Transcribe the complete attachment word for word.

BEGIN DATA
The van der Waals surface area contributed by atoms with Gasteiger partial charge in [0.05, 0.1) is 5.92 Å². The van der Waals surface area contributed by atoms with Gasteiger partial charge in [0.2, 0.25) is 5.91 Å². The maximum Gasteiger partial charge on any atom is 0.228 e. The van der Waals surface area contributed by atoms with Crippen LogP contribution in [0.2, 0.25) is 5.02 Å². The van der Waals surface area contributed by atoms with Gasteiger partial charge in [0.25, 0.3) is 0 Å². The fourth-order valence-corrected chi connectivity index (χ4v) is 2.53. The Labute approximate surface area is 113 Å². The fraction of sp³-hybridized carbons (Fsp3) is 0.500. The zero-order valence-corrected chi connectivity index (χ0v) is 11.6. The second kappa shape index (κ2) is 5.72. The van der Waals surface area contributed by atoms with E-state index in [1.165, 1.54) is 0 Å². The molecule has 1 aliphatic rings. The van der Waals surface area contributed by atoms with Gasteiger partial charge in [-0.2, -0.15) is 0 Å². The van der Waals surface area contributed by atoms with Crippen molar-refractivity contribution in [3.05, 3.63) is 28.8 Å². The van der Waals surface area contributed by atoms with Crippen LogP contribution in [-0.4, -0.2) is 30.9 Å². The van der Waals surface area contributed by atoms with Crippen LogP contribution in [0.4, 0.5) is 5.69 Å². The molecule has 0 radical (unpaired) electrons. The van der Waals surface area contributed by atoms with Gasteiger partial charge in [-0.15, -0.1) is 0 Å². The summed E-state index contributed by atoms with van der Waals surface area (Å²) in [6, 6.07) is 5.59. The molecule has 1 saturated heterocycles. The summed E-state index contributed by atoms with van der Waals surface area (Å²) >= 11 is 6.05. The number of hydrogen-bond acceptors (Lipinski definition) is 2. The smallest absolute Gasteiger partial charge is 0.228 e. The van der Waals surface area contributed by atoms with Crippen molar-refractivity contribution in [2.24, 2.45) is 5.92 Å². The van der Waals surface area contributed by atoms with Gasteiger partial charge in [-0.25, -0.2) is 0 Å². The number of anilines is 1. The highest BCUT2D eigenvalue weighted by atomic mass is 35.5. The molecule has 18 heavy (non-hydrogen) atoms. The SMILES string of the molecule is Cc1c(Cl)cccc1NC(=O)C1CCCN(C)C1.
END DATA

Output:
The van der Waals surface area contributed by atoms with Gasteiger partial charge in [0.05, 0.1) is 5.92 Å². The van der Waals surface area contributed by atoms with Gasteiger partial charge in [0.2, 0.25) is 5.91 Å². The maximum Gasteiger partial charge on any atom is 0.228 e. The van der Waals surface area contributed by atoms with Crippen LogP contribution in [0.2, 0.25) is 5.02 Å². The van der Waals surface area contributed by atoms with Gasteiger partial charge in [0.25, 0.3) is 0 Å². The fourth-order valence-corrected chi connectivity index (χ4v) is 2.53. The Labute approximate surface area is 113 Å². The fraction of sp³-hybridized carbons (Fsp3) is 0.500. The zero-order valence-corrected chi connectivity index (χ0v) is 11.6. The second kappa shape index (κ2) is 5.72. The van der Waals surface area contributed by atoms with E-state index in [1.165, 1.54) is 0 Å². The molecule has 1 aliphatic rings. The van der Waals surface area contributed by atoms with Gasteiger partial charge in [-0.2, -0.15) is 0 Å². The van der Waals surface area contributed by atoms with Crippen molar-refractivity contribution in [3.05, 3.63) is 28.8 Å². The van der Waals surface area contributed by atoms with Crippen LogP contribution in [-0.4, -0.2) is 30.9 Å². The van der Waals surface area contributed by atoms with Crippen LogP contribution in [0.4, 0.5) is 5.69 Å². The molecule has 0 radical (unpaired) electrons. The van der Waals surface area contributed by atoms with Gasteiger partial charge in [-0.15, -0.1) is 0 Å². The summed E-state index contributed by atoms with van der Waals surface area (Å²) in [6, 6.07) is 5.59. The molecule has 1 saturated heterocycles. The summed E-state index contributed by atoms with van der Waals surface area (Å²) >= 11 is 6.05. The number of hydrogen-bond acceptors (Lipinski definition) is 2. The smallest absolute Gasteiger partial charge is 0.228 e. The van der Waals surface area contributed by atoms with Crippen molar-refractivity contribution in [2.24, 2.45) is 5.92 Å². The van der Waals surface area contributed by atoms with Gasteiger partial charge in [-0.25, -0.2) is 0 Å². The number of anilines is 1. The highest BCUT2D eigenvalue weighted by atomic mass is 35.5. The molecule has 18 heavy (non-hydrogen) atoms. The SMILES string of the molecule is Cc1c(Cl)cccc1NC(=O)C1CCCN(C)C1.